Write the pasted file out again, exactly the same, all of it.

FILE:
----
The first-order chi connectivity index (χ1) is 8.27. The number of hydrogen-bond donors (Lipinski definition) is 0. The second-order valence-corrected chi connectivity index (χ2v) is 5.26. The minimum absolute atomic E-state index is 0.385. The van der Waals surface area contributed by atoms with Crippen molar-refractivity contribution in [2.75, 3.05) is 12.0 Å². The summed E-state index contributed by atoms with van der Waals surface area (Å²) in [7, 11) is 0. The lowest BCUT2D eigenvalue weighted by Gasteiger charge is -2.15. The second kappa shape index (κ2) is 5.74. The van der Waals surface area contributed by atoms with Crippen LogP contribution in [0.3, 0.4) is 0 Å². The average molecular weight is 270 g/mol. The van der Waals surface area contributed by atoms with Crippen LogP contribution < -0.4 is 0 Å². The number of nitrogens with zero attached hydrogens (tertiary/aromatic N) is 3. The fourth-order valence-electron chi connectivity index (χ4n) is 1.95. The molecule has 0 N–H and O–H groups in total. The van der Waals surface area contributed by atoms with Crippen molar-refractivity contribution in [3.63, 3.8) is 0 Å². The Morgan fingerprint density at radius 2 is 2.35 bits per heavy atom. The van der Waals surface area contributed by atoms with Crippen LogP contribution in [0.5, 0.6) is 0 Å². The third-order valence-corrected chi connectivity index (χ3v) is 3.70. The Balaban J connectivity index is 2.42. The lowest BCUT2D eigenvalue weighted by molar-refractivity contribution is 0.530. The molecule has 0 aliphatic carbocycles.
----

The first-order chi connectivity index (χ1) is 8.27. The number of hydrogen-bond donors (Lipinski definition) is 0. The second-order valence-corrected chi connectivity index (χ2v) is 5.26. The minimum absolute atomic E-state index is 0.385. The van der Waals surface area contributed by atoms with Crippen molar-refractivity contribution in [2.75, 3.05) is 12.0 Å². The summed E-state index contributed by atoms with van der Waals surface area (Å²) in [7, 11) is 0. The lowest BCUT2D eigenvalue weighted by Gasteiger charge is -2.15. The second kappa shape index (κ2) is 5.74. The van der Waals surface area contributed by atoms with Crippen LogP contribution in [0.3, 0.4) is 0 Å². The average molecular weight is 270 g/mol. The van der Waals surface area contributed by atoms with Crippen LogP contribution < -0.4 is 0 Å². The number of nitrogens with zero attached hydrogens (tertiary/aromatic N) is 3. The fourth-order valence-electron chi connectivity index (χ4n) is 1.95. The molecule has 0 N–H and O–H groups in total. The van der Waals surface area contributed by atoms with Crippen molar-refractivity contribution in [3.63, 3.8) is 0 Å². The Morgan fingerprint density at radius 2 is 2.35 bits per heavy atom. The van der Waals surface area contributed by atoms with Crippen LogP contribution in [0.5, 0.6) is 0 Å². The third-order valence-corrected chi connectivity index (χ3v) is 3.70. The Balaban J connectivity index is 2.42. The lowest BCUT2D eigenvalue weighted by molar-refractivity contribution is 0.530. The molecule has 0 aliphatic carbocycles.